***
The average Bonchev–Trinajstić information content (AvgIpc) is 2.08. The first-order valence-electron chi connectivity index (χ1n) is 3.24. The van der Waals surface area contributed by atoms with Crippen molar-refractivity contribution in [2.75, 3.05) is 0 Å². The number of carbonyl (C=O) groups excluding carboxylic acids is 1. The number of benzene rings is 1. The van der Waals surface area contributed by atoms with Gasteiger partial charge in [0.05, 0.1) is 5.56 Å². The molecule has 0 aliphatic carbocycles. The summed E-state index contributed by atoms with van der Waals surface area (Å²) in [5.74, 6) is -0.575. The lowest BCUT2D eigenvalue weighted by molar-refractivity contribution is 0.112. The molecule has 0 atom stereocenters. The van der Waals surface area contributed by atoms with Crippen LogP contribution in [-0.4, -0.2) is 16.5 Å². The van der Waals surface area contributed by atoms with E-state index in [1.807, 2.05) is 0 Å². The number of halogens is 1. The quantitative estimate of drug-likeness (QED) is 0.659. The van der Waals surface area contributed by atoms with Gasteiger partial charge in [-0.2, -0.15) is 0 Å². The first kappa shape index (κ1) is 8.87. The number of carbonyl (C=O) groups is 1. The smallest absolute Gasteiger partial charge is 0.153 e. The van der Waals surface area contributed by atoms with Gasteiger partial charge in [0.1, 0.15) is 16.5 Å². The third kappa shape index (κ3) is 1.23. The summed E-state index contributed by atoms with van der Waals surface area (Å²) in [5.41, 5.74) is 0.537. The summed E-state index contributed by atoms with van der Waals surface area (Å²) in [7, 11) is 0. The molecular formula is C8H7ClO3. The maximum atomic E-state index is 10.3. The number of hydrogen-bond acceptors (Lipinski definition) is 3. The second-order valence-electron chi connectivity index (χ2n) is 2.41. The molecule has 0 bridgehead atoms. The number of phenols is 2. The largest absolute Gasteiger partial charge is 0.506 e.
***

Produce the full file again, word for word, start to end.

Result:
The average Bonchev–Trinajstić information content (AvgIpc) is 2.08. The first-order valence-electron chi connectivity index (χ1n) is 3.24. The van der Waals surface area contributed by atoms with Crippen molar-refractivity contribution in [2.75, 3.05) is 0 Å². The number of carbonyl (C=O) groups excluding carboxylic acids is 1. The number of benzene rings is 1. The van der Waals surface area contributed by atoms with Gasteiger partial charge in [0.05, 0.1) is 5.56 Å². The molecule has 0 aliphatic carbocycles. The summed E-state index contributed by atoms with van der Waals surface area (Å²) in [5.74, 6) is -0.575. The lowest BCUT2D eigenvalue weighted by molar-refractivity contribution is 0.112. The molecule has 0 atom stereocenters. The van der Waals surface area contributed by atoms with Crippen LogP contribution in [-0.4, -0.2) is 16.5 Å². The van der Waals surface area contributed by atoms with E-state index in [1.807, 2.05) is 0 Å². The number of halogens is 1. The quantitative estimate of drug-likeness (QED) is 0.659. The van der Waals surface area contributed by atoms with Gasteiger partial charge in [-0.2, -0.15) is 0 Å². The first kappa shape index (κ1) is 8.87. The number of carbonyl (C=O) groups is 1. The smallest absolute Gasteiger partial charge is 0.153 e. The van der Waals surface area contributed by atoms with Gasteiger partial charge in [0.1, 0.15) is 16.5 Å². The third kappa shape index (κ3) is 1.23. The summed E-state index contributed by atoms with van der Waals surface area (Å²) in [5.41, 5.74) is 0.537. The summed E-state index contributed by atoms with van der Waals surface area (Å²) in [7, 11) is 0. The molecular formula is C8H7ClO3. The maximum atomic E-state index is 10.3. The number of hydrogen-bond acceptors (Lipinski definition) is 3. The second-order valence-electron chi connectivity index (χ2n) is 2.41. The molecule has 0 bridgehead atoms. The number of phenols is 2. The largest absolute Gasteiger partial charge is 0.506 e.